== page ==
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Christian mission teaching pastors in Africa, Asia and Eastern Europe

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Updated 5 Aug 2020

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Bible Studies


1 Corinthians 9

Paul often seems impervious to criticism and just gets on with preaching the gospel. However, in this chapter, he conducts a defence for his apostolic role and the lifestyle he has adopted in his ministry. The chapter concludes with his humble recognition of the need to keep on track with his relationship with God, so as to avoid missing out on the rewards that God has promised to those who faithfully serve Him.

His Apostolic Role

Paul was not one of the 12 apostles, but he did see Jesus on the Damascus road. People had been won for Christ through his testimony and their conversion verified his ministry.

Ministry Rights

Paul was not lazy and, as one who served tirelessly, he had the right to food and drink. To expect people to minister and give up their time for nothing is unreasonable.

If someone is married then they may take their wife with them on their travels. To support her basic needs is also reasonable. Many of the apostles were married and particular reference is made to Peter, whose mother-in-law was healed by Jesus. The principle of hospitality is for all ministers of the gospel and no one should be exempt from that basic care. Soldiers, farmers and shepherds, all receive some reward for their work. Equally, it is appropriate for ministers of the gospel to receive practical support. Spiritual seed sown into people’s lives produces a good harvest, so providing material reward to those who preach is a responsible thing to do. The temple in the Old Testament was served by Levites, who were able to give their time fully to this task because they were supported out of the tithes given by God’s people.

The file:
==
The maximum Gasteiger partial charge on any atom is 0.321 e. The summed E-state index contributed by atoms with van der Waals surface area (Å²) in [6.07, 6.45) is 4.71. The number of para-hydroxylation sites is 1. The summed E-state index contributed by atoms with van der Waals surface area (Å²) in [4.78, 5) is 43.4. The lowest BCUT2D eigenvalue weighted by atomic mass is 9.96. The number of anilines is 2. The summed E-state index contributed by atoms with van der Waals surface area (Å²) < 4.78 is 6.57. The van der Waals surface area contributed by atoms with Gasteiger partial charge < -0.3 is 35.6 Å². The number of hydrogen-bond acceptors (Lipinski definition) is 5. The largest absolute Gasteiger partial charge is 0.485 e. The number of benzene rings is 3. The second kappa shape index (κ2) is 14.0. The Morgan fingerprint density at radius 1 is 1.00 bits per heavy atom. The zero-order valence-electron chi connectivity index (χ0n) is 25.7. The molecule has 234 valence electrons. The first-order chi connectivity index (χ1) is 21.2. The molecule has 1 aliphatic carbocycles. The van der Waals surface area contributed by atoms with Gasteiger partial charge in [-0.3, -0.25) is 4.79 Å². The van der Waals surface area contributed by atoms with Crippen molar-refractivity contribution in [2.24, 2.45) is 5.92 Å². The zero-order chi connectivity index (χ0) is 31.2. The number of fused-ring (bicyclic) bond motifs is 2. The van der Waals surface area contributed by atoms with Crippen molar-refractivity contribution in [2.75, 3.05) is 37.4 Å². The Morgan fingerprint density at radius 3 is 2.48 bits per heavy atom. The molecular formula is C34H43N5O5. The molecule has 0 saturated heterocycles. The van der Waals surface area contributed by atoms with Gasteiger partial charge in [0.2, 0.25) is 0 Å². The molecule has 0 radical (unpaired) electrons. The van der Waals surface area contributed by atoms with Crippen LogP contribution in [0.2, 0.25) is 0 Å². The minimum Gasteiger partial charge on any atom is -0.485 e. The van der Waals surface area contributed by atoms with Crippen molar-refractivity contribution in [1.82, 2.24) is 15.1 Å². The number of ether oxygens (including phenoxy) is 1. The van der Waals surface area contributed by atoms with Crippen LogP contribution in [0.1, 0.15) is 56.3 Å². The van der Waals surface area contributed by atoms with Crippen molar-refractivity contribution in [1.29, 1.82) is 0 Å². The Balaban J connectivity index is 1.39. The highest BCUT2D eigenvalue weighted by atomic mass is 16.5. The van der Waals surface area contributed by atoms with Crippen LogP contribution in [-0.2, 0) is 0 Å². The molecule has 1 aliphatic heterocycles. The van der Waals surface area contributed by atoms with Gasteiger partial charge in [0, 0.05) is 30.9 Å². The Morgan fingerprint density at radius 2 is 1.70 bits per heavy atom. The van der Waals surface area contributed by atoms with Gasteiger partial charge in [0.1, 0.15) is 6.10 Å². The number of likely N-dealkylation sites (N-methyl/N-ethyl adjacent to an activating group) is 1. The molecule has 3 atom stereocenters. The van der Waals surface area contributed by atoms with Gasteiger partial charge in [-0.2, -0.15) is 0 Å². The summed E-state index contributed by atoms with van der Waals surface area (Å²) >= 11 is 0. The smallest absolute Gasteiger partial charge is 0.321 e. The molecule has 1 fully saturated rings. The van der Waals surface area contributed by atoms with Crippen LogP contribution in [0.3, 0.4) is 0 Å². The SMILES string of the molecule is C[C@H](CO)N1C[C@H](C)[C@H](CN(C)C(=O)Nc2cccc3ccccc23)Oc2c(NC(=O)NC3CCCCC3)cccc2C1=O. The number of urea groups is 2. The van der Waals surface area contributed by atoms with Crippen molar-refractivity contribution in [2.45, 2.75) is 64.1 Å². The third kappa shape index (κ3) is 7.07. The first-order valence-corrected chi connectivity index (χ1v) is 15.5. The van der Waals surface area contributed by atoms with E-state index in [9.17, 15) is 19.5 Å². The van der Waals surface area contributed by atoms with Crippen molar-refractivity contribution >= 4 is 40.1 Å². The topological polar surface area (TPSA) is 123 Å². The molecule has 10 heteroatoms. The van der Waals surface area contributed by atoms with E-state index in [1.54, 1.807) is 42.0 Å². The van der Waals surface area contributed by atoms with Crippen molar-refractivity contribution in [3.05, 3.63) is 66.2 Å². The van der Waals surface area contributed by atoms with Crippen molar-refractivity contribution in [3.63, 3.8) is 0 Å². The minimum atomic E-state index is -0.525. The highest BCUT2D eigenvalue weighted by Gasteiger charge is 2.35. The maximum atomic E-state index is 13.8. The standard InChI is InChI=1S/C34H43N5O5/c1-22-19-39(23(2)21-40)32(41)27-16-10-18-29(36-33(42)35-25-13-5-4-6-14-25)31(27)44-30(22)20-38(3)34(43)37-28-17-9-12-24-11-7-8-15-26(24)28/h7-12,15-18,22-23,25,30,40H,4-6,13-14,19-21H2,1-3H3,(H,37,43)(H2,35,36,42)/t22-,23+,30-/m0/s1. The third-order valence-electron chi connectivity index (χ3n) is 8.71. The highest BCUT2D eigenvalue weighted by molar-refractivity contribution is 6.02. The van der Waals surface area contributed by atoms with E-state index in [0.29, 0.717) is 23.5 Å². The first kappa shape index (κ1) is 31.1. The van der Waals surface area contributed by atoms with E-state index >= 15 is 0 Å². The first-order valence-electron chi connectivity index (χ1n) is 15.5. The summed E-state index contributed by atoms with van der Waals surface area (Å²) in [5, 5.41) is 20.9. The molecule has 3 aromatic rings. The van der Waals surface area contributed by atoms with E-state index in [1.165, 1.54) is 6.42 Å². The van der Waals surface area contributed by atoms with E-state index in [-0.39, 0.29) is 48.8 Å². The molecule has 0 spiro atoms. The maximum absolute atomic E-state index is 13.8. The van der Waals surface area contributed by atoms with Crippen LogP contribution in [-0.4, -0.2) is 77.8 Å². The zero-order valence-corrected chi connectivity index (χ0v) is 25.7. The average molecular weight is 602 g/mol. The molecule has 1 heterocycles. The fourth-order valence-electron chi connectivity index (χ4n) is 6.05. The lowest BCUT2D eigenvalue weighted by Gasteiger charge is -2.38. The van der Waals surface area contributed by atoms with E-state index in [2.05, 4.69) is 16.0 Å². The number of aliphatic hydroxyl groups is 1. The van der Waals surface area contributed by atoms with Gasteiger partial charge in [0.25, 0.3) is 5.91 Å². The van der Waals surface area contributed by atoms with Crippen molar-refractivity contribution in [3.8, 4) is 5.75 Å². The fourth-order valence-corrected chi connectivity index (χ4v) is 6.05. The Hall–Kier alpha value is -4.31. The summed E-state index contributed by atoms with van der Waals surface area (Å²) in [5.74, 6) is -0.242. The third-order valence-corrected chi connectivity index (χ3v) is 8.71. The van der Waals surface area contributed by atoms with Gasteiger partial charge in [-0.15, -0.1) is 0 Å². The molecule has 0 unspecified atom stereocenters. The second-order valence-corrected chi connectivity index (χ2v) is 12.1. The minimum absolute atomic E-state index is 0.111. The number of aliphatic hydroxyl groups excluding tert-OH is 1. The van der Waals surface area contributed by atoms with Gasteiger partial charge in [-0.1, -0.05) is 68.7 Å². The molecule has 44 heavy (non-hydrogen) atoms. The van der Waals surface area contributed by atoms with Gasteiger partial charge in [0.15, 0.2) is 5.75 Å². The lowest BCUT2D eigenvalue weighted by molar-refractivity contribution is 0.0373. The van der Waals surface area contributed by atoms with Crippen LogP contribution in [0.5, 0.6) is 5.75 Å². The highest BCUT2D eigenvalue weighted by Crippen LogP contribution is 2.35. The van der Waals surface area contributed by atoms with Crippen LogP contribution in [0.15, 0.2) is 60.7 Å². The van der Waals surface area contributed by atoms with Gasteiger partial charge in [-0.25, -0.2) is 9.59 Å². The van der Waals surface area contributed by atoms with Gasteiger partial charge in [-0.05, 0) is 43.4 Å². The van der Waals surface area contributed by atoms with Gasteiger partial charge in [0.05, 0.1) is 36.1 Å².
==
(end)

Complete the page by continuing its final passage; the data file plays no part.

"Those who preach the gospel should receive their living from the gospel."

Paul is stating a principle here but, clearly, there must be wisdom exercised. Key questions must be prayerfully considered, regarding how much support a local church is able to provide and to what extent?

Paul's Position on His Rights

Paul has argued well but now makes it very clear that he, personally, will not be demanding anything from anyone. His passion is to preach Christ and if people bless him, that's good. But if they do not, he will still preach the gospel of Christ. Paul's commitment to the gospel means that he will be very adaptable in order to present Christ. He will aim to reach both the Jew and the Gentile. He will not compromise the truth of the gospel but he will do everything to gain entry into people's lives with the gospel. His personal comfort and needs come second.


Paul is far from complacent. He uses a familiar illustration of the athlete. To win the prize, the athlete must train hard and obey the rules. An athlete is focused and his mind does not wander. He concentrates on the task in hand. Paul had needs, as we all do, but he longs for people to come to a saving knowledge of Christ, more than any personal gain. In this life, there will always be a battle between our physical comfort and God’s Spirit within us.

The Prize

It is not easy to be clear about what the prize is but the mention of rewards is there in scripture and there is a judgement for believers (2 Corinthians 5:10). This judgement is not to do with heaven or hell, because Christ has dealt with hell for us by his wonderful sacrifice on the cross. However, we will give an account to God for how we have lived as believers (Romans 14:12). Paul greatly desires that Christ will be pleased with his life of service and, at his end, speaks confidently of having fought the good fight, finished the race and kept the faith (2 Timothy 4:6-7). Jesus spoke of, 'Well done, good and faithful servant!' (Matthew 25:21). May God help us to hear the same!

Points to Consider:
  1. Are we aware of circumstances where we need to stand up and declare Biblical principles?
  2. Do we consider it a privilege to receive support from God’s people or do we take it for granted?
  3. Are we conscious of families when we support ministry or only the minister?
  4. Are we willing to make sacrifices to reach people with the gospel or do we only witness when it is convenient?
  5. Are we enthusiastic in our work for the Lord, without regard for personal gain?
  6. Are we alert to the fact that we will give an account to God as believers for our lives?

God bless you!
Richard Brunton

Bible Study: 1 Corinthians 9

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